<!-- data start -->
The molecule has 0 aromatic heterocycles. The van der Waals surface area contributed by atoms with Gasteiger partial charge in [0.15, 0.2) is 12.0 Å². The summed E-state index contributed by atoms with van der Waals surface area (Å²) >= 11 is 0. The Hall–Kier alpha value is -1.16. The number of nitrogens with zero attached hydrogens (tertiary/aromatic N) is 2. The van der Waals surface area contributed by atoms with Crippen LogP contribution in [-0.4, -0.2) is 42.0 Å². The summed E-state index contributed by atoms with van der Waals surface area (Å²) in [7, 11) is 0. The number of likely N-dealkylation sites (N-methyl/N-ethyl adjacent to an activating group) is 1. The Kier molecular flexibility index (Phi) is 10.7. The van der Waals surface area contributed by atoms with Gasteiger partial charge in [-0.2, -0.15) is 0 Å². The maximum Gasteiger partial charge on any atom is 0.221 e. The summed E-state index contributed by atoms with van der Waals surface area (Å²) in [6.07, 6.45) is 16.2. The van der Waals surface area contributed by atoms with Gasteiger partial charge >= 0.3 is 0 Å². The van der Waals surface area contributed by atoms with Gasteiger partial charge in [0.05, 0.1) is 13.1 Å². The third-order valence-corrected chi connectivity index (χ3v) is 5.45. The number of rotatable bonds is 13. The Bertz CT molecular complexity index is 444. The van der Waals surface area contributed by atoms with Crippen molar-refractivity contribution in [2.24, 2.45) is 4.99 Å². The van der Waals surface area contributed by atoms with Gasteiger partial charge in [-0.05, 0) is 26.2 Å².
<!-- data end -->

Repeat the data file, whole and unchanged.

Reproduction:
The molecule has 0 aromatic heterocycles. The van der Waals surface area contributed by atoms with Gasteiger partial charge in [0.15, 0.2) is 12.0 Å². The summed E-state index contributed by atoms with van der Waals surface area (Å²) >= 11 is 0. The Hall–Kier alpha value is -1.16. The number of nitrogens with zero attached hydrogens (tertiary/aromatic N) is 2. The van der Waals surface area contributed by atoms with Crippen LogP contribution in [-0.4, -0.2) is 42.0 Å². The summed E-state index contributed by atoms with van der Waals surface area (Å²) in [7, 11) is 0. The number of likely N-dealkylation sites (N-methyl/N-ethyl adjacent to an activating group) is 1. The Kier molecular flexibility index (Phi) is 10.7. The van der Waals surface area contributed by atoms with Gasteiger partial charge in [-0.2, -0.15) is 0 Å². The maximum Gasteiger partial charge on any atom is 0.221 e. The summed E-state index contributed by atoms with van der Waals surface area (Å²) in [6.07, 6.45) is 16.2. The van der Waals surface area contributed by atoms with Gasteiger partial charge >= 0.3 is 0 Å². The van der Waals surface area contributed by atoms with Gasteiger partial charge in [0.05, 0.1) is 13.1 Å². The third-order valence-corrected chi connectivity index (χ3v) is 5.45. The number of rotatable bonds is 13. The Bertz CT molecular complexity index is 444. The van der Waals surface area contributed by atoms with Crippen molar-refractivity contribution in [2.24, 2.45) is 4.99 Å². The van der Waals surface area contributed by atoms with Gasteiger partial charge in [-0.05, 0) is 26.2 Å².